Last Updated: Friday - 09/24/2010
Week of May 16, 2005
Bite the bullet and do the right thing
Working as a journalist in a small town has its own way of being interesting and colourful.
Everybody knows who you are and there is not much space for being incognito most of the time.
The working relationship with sources is much different than working for a big newspaper.
The chance of meeting your story sources on the streets at least once a week is pretty high. So if you had a bad working relationship with a source, you would be always on your toes once you bumped into them while shopping or just going for a stroll.
Twice I talked on the phone to a source who did not identify herself as the person I was looking for.
She said, "I will give her your message when she comes home."
Ten minutes after my last conversation with her, she was in the office looking for me.
She introduced herself to me and said, "I apologize for lying to you. I was the one talking to you on the phone. I'm just having a bad day and not really into talking to people today.
"But I am here now. If you still want to talk to me," she said apologetically.
I felt bad for her, but at the same time I was elated that somebody would come forward and correct something she thought was not right.
We had a good conversation and the interview went deeper than what I had expected.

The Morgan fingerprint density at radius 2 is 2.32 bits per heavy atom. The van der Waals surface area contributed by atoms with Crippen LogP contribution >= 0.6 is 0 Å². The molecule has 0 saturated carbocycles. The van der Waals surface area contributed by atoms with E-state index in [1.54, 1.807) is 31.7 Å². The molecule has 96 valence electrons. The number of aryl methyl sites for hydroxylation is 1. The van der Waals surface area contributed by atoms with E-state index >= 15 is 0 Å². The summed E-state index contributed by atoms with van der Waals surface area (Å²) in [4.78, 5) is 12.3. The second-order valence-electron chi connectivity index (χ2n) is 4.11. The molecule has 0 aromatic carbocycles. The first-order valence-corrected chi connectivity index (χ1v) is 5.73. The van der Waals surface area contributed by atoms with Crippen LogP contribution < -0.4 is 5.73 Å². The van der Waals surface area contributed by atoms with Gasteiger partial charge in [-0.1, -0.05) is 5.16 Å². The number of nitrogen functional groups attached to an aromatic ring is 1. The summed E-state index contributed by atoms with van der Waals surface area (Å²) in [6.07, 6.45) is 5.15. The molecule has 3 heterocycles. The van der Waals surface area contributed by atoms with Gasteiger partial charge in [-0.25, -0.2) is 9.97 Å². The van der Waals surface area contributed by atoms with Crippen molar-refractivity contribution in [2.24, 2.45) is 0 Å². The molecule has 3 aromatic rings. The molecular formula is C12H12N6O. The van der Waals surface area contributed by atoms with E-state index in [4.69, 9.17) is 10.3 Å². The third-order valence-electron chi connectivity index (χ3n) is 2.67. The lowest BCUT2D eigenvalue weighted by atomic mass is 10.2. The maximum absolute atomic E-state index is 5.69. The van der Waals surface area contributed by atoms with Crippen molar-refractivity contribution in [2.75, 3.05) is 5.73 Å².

Simple as this story may be it re-affirms one truth for me: human beings have the innate capacity of doing what is right.
As I looked into the eyes of that woman, I saw how sincerely sorry she was.
The experience made me ask myself, "How often do I try and correct a mistake I made? How promptly do I do that?
"Or do I let my conscience just bother me and not do anything?"
This woman made me stop and reflect how inconvenient and uncomfortable it is to admit one's mistake. Yet it is the right thing to do.
And because it is the right thing to do, it strengthens one's character and nurtures one's spirit. But sometimes we choose not to do what is right for various reasons.
On that note, I would like to suggest five things I consider the right thing to do but which we often don't do.
Refusing to gossip is the right thing to do. But because it is so prevalent in our culture, it is startling when we encounter someone who refuses to engage in it.
Avoiding unfair criticism is another one. There is a place for honest, constructive criticism; however, most criticism is offered with less-than-noble intentions. It is often the case that we criticize those with whom we disagree or those we don't like or don't want others to like.
Relying on fact rather than rumour is the third right thing to do. It is closely related to gossip because without gossip there would be no rumours.
The fourth right thing to do is being respectful. Being respectful is a value that is present in all religions in the world.
Finally, it is a right thing to deal openly and honestly with disagreement.
Many disagreements are simple problems that escalate into major catastrophes, usually because of poor communication.
One burden we carry in our Church communities is that we must be "nice" and we define "nice" as not saying anything negative or disagreeing publicly with anyone else.
But sometimes disagreeing is not the real issue. How we disagree is the issue.
It is not always convenient, but doing what is right is the right thing to do.
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